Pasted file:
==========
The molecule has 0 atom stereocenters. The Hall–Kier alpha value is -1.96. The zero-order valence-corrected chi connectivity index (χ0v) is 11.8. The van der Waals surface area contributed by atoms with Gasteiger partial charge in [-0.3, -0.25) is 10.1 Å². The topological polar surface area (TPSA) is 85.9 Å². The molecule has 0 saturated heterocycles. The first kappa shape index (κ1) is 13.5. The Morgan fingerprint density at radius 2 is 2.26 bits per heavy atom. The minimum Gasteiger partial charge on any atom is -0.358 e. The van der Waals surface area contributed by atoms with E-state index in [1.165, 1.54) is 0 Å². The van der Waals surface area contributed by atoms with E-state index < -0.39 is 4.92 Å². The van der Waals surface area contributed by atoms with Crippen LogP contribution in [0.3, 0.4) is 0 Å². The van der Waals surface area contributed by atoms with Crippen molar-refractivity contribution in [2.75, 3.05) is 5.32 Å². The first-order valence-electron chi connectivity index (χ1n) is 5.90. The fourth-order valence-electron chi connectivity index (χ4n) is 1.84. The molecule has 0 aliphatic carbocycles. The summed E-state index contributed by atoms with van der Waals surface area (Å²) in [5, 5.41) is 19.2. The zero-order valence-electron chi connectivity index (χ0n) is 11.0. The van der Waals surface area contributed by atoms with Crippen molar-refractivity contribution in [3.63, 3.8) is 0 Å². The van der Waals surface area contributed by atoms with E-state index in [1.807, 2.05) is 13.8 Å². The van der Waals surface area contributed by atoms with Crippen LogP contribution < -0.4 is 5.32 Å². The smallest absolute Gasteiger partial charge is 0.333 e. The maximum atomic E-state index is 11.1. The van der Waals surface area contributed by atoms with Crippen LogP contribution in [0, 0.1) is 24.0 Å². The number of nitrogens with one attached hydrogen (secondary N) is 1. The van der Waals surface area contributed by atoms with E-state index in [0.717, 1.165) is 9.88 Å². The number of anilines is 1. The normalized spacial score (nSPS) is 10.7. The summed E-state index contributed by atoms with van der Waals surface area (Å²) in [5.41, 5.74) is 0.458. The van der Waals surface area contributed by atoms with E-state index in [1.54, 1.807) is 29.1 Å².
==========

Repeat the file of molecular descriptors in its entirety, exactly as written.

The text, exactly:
The molecule has 0 atom stereocenters. The Hall–Kier alpha value is -1.96. The zero-order valence-corrected chi connectivity index (χ0v) is 11.8. The van der Waals surface area contributed by atoms with Gasteiger partial charge in [-0.3, -0.25) is 10.1 Å². The topological polar surface area (TPSA) is 85.9 Å². The molecule has 0 saturated heterocycles. The first kappa shape index (κ1) is 13.5. The Morgan fingerprint density at radius 2 is 2.26 bits per heavy atom. The minimum Gasteiger partial charge on any atom is -0.358 e. The van der Waals surface area contributed by atoms with E-state index in [1.165, 1.54) is 0 Å². The van der Waals surface area contributed by atoms with E-state index < -0.39 is 4.92 Å². The van der Waals surface area contributed by atoms with Crippen LogP contribution in [0.3, 0.4) is 0 Å². The van der Waals surface area contributed by atoms with Crippen molar-refractivity contribution in [2.75, 3.05) is 5.32 Å². The first-order valence-electron chi connectivity index (χ1n) is 5.90. The fourth-order valence-electron chi connectivity index (χ4n) is 1.84. The molecule has 0 aliphatic carbocycles. The summed E-state index contributed by atoms with van der Waals surface area (Å²) in [5, 5.41) is 19.2. The zero-order valence-electron chi connectivity index (χ0n) is 11.0. The van der Waals surface area contributed by atoms with Crippen molar-refractivity contribution in [3.63, 3.8) is 0 Å². The van der Waals surface area contributed by atoms with E-state index in [1.807, 2.05) is 13.8 Å². The van der Waals surface area contributed by atoms with Crippen LogP contribution < -0.4 is 5.32 Å². The smallest absolute Gasteiger partial charge is 0.333 e. The maximum atomic E-state index is 11.1. The van der Waals surface area contributed by atoms with Crippen LogP contribution in [0, 0.1) is 24.0 Å². The number of nitrogens with one attached hydrogen (secondary N) is 1. The van der Waals surface area contributed by atoms with E-state index in [0.717, 1.165) is 9.88 Å². The number of anilines is 1. The normalized spacial score (nSPS) is 10.7. The summed E-state index contributed by atoms with van der Waals surface area (Å²) in [5.41, 5.74) is 0.458. The van der Waals surface area contributed by atoms with E-state index in [1.54, 1.807) is 29.1 Å².